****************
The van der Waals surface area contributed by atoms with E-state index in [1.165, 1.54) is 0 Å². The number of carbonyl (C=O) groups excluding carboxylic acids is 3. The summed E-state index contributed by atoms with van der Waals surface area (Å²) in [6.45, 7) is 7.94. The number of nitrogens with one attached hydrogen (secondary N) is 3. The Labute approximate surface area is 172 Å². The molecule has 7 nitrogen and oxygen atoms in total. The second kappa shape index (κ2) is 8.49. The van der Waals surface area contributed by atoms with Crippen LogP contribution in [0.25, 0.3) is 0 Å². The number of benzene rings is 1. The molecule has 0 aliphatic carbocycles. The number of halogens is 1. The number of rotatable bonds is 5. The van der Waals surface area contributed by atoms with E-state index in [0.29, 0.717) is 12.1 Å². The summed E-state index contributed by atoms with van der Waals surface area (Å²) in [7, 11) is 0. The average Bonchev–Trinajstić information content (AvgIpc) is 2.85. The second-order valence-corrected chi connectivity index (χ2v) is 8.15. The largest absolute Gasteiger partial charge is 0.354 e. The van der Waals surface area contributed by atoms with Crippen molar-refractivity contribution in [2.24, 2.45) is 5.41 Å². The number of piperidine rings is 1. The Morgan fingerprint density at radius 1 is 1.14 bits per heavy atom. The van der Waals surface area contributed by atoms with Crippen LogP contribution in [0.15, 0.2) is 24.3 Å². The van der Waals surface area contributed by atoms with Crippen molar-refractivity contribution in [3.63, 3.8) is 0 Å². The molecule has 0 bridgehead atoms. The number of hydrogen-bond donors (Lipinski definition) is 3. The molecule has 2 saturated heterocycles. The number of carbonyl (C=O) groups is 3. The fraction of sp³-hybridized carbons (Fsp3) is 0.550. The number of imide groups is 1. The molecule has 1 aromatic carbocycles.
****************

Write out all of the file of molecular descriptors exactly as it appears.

The van der Waals surface area contributed by atoms with E-state index in [1.165, 1.54) is 0 Å². The number of carbonyl (C=O) groups excluding carboxylic acids is 3. The summed E-state index contributed by atoms with van der Waals surface area (Å²) in [6.45, 7) is 7.94. The number of nitrogens with one attached hydrogen (secondary N) is 3. The Labute approximate surface area is 172 Å². The molecule has 7 nitrogen and oxygen atoms in total. The second kappa shape index (κ2) is 8.49. The van der Waals surface area contributed by atoms with Crippen LogP contribution in [0.25, 0.3) is 0 Å². The number of benzene rings is 1. The molecule has 0 aliphatic carbocycles. The number of halogens is 1. The number of rotatable bonds is 5. The van der Waals surface area contributed by atoms with E-state index in [0.29, 0.717) is 12.1 Å². The summed E-state index contributed by atoms with van der Waals surface area (Å²) in [7, 11) is 0. The average Bonchev–Trinajstić information content (AvgIpc) is 2.85. The second-order valence-corrected chi connectivity index (χ2v) is 8.15. The largest absolute Gasteiger partial charge is 0.354 e. The van der Waals surface area contributed by atoms with Crippen molar-refractivity contribution in [2.24, 2.45) is 5.41 Å². The number of piperidine rings is 1. The Morgan fingerprint density at radius 1 is 1.14 bits per heavy atom. The van der Waals surface area contributed by atoms with Crippen LogP contribution in [0.15, 0.2) is 24.3 Å². The van der Waals surface area contributed by atoms with Crippen molar-refractivity contribution in [3.63, 3.8) is 0 Å². The molecule has 0 bridgehead atoms. The number of hydrogen-bond donors (Lipinski definition) is 3. The molecule has 2 saturated heterocycles. The number of carbonyl (C=O) groups is 3. The fraction of sp³-hybridized carbons (Fsp3) is 0.550. The number of imide groups is 1. The molecule has 1 aromatic carbocycles.